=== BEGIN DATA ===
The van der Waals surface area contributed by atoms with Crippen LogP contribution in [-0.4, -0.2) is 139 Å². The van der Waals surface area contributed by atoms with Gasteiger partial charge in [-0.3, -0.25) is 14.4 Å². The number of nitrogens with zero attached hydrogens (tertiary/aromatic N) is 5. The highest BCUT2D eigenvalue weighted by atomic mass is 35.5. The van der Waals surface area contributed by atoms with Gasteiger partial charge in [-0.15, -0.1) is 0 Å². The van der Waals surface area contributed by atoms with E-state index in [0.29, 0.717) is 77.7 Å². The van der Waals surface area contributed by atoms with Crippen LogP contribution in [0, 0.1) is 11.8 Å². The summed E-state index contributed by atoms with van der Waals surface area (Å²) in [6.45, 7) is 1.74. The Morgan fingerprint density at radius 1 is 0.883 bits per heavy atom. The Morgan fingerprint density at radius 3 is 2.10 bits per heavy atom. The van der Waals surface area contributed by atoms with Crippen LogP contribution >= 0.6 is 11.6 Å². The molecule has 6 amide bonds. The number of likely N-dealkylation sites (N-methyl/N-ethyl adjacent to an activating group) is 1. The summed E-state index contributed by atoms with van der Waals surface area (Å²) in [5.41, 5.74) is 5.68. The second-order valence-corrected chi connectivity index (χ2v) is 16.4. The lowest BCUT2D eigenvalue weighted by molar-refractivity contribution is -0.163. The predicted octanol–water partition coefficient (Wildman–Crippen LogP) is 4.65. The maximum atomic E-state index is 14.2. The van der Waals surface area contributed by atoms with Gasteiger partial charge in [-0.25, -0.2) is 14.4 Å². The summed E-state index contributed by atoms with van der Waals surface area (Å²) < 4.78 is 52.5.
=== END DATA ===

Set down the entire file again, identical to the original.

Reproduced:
The van der Waals surface area contributed by atoms with Crippen LogP contribution in [-0.4, -0.2) is 139 Å². The van der Waals surface area contributed by atoms with Gasteiger partial charge in [-0.3, -0.25) is 14.4 Å². The number of nitrogens with zero attached hydrogens (tertiary/aromatic N) is 5. The highest BCUT2D eigenvalue weighted by atomic mass is 35.5. The van der Waals surface area contributed by atoms with Gasteiger partial charge in [-0.15, -0.1) is 0 Å². The van der Waals surface area contributed by atoms with E-state index in [0.29, 0.717) is 77.7 Å². The van der Waals surface area contributed by atoms with Crippen LogP contribution in [0, 0.1) is 11.8 Å². The summed E-state index contributed by atoms with van der Waals surface area (Å²) in [6.45, 7) is 1.74. The Morgan fingerprint density at radius 1 is 0.883 bits per heavy atom. The Morgan fingerprint density at radius 3 is 2.10 bits per heavy atom. The van der Waals surface area contributed by atoms with Crippen LogP contribution >= 0.6 is 11.6 Å². The molecule has 6 amide bonds. The number of likely N-dealkylation sites (N-methyl/N-ethyl adjacent to an activating group) is 1. The summed E-state index contributed by atoms with van der Waals surface area (Å²) in [5.41, 5.74) is 5.68. The second-order valence-corrected chi connectivity index (χ2v) is 16.4. The lowest BCUT2D eigenvalue weighted by molar-refractivity contribution is -0.163. The predicted octanol–water partition coefficient (Wildman–Crippen LogP) is 4.65. The maximum atomic E-state index is 14.2. The van der Waals surface area contributed by atoms with Gasteiger partial charge in [-0.25, -0.2) is 14.4 Å². The summed E-state index contributed by atoms with van der Waals surface area (Å²) < 4.78 is 52.5.